BOSTON (Legal Newsline) — Massachusetts Attorney General
Maura Healey announced this week a report examining how health care
spending is distributed in the commercial insurance market in Massachusetts
shows that after controlling for health status, more money is spent on patients
in higher income communities.
“Health insurance is a commitment all of us make to share
the financial burden when some of us get sick,” Healey said. “This report
focuses on equity. It suggests we still have work to do when considering the
fair allocation of health care dollars across our communities.”
The report highlighted three major points of interest.
Health care dollars are concentrated in higher income, healthier communities.
The lowest levels of spending occur in the lowest income communities. And because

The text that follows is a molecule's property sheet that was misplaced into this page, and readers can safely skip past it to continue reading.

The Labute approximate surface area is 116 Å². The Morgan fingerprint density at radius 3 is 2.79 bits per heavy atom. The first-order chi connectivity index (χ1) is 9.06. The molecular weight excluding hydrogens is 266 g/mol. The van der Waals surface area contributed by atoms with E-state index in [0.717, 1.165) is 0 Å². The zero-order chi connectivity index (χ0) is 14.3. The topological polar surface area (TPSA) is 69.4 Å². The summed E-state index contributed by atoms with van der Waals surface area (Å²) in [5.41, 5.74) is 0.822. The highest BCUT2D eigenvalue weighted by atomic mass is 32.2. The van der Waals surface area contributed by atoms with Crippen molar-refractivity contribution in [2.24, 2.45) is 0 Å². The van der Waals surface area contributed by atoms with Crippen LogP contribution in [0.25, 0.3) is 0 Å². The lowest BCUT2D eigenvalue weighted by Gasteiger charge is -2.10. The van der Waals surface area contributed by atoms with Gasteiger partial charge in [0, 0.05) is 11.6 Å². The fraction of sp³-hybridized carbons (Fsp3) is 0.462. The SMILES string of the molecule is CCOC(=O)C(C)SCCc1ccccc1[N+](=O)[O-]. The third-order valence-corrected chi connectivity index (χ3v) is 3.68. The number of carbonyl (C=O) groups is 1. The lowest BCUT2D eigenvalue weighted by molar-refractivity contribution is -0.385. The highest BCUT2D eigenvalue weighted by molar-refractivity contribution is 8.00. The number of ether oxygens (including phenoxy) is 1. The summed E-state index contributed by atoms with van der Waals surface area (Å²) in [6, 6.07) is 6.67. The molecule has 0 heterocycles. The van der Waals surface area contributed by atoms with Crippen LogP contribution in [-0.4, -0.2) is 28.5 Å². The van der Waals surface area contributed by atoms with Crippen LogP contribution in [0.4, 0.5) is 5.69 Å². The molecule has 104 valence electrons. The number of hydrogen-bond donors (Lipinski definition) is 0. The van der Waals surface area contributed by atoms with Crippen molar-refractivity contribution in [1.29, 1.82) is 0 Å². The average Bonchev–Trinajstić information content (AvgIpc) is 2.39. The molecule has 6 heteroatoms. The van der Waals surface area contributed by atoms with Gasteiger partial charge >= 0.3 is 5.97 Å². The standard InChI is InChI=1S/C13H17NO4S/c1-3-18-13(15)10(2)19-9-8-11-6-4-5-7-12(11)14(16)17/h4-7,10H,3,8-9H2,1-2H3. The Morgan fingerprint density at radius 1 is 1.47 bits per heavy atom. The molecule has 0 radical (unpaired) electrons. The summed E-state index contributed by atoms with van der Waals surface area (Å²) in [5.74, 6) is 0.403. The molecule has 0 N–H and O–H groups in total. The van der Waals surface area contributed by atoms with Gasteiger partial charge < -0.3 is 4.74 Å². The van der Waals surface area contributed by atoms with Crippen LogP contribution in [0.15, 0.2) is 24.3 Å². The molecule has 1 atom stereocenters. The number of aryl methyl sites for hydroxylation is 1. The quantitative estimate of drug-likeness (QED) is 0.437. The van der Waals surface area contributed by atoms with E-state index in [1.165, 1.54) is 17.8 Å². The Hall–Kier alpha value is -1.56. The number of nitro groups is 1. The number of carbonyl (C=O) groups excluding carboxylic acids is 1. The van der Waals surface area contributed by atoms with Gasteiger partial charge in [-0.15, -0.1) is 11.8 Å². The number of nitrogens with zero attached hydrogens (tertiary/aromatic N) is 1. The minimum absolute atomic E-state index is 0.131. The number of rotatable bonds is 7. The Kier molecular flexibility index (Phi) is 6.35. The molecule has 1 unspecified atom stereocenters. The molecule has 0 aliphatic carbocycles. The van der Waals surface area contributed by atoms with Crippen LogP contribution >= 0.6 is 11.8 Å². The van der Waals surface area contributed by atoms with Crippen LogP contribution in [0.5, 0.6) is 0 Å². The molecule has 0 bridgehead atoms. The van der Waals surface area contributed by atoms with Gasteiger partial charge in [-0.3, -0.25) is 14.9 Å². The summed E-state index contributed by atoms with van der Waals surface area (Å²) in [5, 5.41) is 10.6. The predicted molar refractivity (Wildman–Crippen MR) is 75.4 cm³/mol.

the data is adjusted for health status, the higher spending on wealthier
communities does not mean those communities are sicker, older or have more
The report notes a multitude of factors could be driving
spending disparities. Factors could include price differentiation between health
care providers in different neighborhoods and structural and
socioeconomic barriers preventing lower income residents from accessing proper
Additionally, the state’s current approach to
setting health care insurance premiums leads to all taxpayers sharing not just
the costs of caring for the sick but also the cost of certain members choosing
more expensive providers.